Union leaders warn Scottish theatres may need lifeline support for three more years
Union leaders have raised the prospect of the country suffering a "huge reduction in theatre companies and theatre operators” without extended lifeline support.
Although theatres have received emergency grants of up to
£750,000 from the Scottish Government’s arts agency to help them withstand the impact of the pandemic, this is only expected to help them meet their running costs until the end of March.
An official report for Holyrood's culture committee by the Broadcasting, Entertainment, Communications and Theatre Union (BECTU) says social distancing restrictions are likely to make financially viable live theatre shows "simply impossible for the foreseeable future."
And it has called for a major rethink of how Scotland’s leading regional theatres are supported to head off the threat of “massive loss of skills, employment, inward investment and tourism” in the event of closures or buildings only being in use when they are hired out for shows.
The Citizens and Tron theatres in Glasgow, the Traverse and Royal Lyceum theatres in Edinburgh, Eden Court in Inverness, Dundee Rep, Pitlochry Festival Theatre and Perth Theatre have all had lifeline funding to keep them affloat until the spring.
The report for the culture committee states: “The essential social distancing rules and other safety guidance make financially viable live events and theatre shows simply impossible for the foreseeable future.
“For theatres to survive in any kind of meaningful way there needs to be immediate, ongoing and substantial financial support which may be necessary for anything up to the next two or three years.
"Anything less runs the risk that we will see a huge reduction in theatre companies and theatre operators and Scotland will be left with a growing number of mothballed and redundant buildings.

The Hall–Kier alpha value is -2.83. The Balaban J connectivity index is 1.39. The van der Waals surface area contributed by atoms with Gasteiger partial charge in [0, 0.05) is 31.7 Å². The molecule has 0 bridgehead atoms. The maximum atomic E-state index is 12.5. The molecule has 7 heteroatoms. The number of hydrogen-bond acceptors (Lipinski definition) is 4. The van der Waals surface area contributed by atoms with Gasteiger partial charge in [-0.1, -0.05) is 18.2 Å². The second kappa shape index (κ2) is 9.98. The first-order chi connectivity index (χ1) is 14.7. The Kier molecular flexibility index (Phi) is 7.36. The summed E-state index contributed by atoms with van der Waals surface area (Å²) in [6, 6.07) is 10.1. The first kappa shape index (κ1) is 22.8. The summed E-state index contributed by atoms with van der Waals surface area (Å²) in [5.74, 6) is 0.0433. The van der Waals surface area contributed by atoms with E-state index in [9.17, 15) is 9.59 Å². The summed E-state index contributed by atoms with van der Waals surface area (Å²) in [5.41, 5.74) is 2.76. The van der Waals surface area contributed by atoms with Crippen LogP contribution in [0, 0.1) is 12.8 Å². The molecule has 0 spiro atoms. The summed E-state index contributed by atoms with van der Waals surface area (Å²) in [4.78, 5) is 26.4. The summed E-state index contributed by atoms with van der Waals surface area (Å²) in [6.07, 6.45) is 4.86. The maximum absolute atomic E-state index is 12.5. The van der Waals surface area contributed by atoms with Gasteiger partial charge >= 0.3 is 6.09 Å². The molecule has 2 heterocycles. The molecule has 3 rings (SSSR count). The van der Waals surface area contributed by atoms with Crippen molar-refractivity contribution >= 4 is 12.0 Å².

"Creative Scotland also needs to be given the support and direction to strategically and fundamentally revise its funding priorities.
"Regionally based theatres are the bedrock of the industry. Prioritising the funding of small-scale performing theatre companies is extremely laudable but the loss of building-based theatres or reducing them to a ‘four wall hire’ will result in a massive loss of skills, employment, inward investment and tourism which will be impossible to rebuild.
“The wellbeing effect that a strong and vibrant industry has on local populations individually and collectively cannot be ignored. Research has long identified that high quality companies and jobs gravitate towards towns and cities which have a prominent arts and theatres presence.
"The high numbers of people going to the theatre demonstrate, week in week out, the value that ordinary people place in getting away from their daily challenges with a visit.
"In addition many arts professionals, from writers to performers to administrators to technicians to producers learn their craft in regional theatres and then progress to
become internationally recognised in the film and TV world.”
Paul McManus, BECTU’s negotiations officer in Scotland, said: “The picture for live events looks particularly bleak at the moment.
"All of the Scottish Government’s emergency funds are being quickly oversubscribed with applications from freelance workers desperately seeking support.
"Theatre companies are laying off staff with no support and many of them will untimately leave the industry as they see no prospect of any real work.”
A message from the Editor:
Thank you for reading this story on our website. While I have your attention, I also have an important request to make of you.
The dramatic events of 2020 are having a major impact on many of our advertisers - and consequently the revenue we receive. We are now more reliant than ever on you taking out a digital subscription to support our journalism.
Subscribe to scotsman.com and enjoy unlimited access to Scottish news and information online and on our app.
Visit www.scotsman.com/subscriptions now to sign up.
By supporting us, we are able to support you in providing trusted, fact-checked content for this website.
Want to join the conversation? Please or to comment on this article.